Ralph F. Hirschmann, 87, a groundbreaking medicinal chemist formerly of Blue Bell, died of kidney disease June 20 at Meadowood, a retirement community in Worcester. In 2000, at a White House dinner, Dr. Hirschmann received the National Medal of Science for his work in the development of several widely used drugs. For 37 years he was affiliated with Merck & Co., where he was director of medicinal chemistry and then vice president for basic research. During his tenure, his team developed or discovered major drugs including Vasotec and Lisinopril for high blood pressure; the antibiotic Primaxin; cholesterol-lowering Mevacor; Proscar for enlarged prostates; and Ivomec, used to combat river blindness.
January 5, 2012 | By Dan Gross
YOU MAY HAVE READ Tuesday that Philadelphia's first lady, Lisa Nutter, and first daughter Olivia Nutter were to receive flowers from Councilwoman Marian Tasco at Mayor Nutter 's inauguration Monday at the Academy of Music but that someone had forgotten to order them. On Tuesday, Council staffers called Ten Pennies Florist (1921 S. Broad) to ask that arrangements be sent to the Nutter ladies at the family's Wynnefield home. We're told the arrangements consisted of calla lilies, roses and hydrangeas.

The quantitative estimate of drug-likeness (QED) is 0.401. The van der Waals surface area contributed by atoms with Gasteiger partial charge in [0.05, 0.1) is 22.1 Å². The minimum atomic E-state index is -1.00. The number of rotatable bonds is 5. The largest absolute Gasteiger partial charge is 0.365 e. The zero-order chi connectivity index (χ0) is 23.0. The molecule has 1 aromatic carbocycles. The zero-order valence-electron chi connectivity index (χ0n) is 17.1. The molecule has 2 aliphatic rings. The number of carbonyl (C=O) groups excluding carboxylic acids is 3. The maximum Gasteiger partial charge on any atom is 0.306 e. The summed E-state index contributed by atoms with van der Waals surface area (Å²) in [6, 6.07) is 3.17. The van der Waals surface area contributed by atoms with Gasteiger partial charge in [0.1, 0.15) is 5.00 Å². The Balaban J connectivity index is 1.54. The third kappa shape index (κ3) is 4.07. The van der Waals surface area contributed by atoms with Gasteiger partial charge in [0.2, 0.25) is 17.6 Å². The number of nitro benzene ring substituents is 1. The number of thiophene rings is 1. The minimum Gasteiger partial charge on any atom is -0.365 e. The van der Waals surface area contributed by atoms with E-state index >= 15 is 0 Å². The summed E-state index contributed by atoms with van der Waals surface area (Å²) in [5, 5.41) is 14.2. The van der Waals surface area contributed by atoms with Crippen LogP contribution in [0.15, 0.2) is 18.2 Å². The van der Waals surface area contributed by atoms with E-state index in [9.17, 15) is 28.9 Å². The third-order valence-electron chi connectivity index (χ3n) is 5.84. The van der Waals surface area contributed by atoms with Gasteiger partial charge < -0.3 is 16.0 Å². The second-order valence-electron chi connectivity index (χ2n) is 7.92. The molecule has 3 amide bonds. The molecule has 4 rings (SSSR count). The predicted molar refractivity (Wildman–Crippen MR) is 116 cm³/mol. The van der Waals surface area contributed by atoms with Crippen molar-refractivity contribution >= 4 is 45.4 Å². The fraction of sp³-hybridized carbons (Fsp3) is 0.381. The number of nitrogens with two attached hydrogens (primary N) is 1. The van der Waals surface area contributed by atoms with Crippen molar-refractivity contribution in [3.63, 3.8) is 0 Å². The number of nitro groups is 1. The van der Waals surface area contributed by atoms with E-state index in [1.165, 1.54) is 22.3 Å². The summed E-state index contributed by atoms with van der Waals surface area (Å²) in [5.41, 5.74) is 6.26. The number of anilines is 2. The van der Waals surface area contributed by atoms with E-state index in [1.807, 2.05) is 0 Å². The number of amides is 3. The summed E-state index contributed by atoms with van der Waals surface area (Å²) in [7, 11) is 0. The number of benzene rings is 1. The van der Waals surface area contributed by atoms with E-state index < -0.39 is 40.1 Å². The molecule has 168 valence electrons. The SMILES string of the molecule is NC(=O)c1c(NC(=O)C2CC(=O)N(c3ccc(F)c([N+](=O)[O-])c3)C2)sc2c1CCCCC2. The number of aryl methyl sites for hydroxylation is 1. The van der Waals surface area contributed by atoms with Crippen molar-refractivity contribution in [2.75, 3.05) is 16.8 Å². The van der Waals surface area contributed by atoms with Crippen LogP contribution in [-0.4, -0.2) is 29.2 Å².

January 31, 2001 | by Phil Jasner, Daily News Sports Writer
Sixers center Theo Ratliff earned some extra cash yesterday, but that was hardly his primary focus when he learned he had been one of the seven reserves selected by the Eastern Conference coaches for the Feb. 11 All-Star Game in Washington. It is believed that Ratliff's contract includes a $1 million bonus for making the All-Star team, and that he can earn another $1 million based on the Sixers' final victory total. Commissioner David Stern will name replacements for East starters Grant Hill, of Orlando, and Alonzo Mourning, of Miami, but Sixers coach Larry Brown - as the East coach - will select the replacement starters.
July 19, 1992 | By Dominic Sama, INQUIRER STAMPS WRITER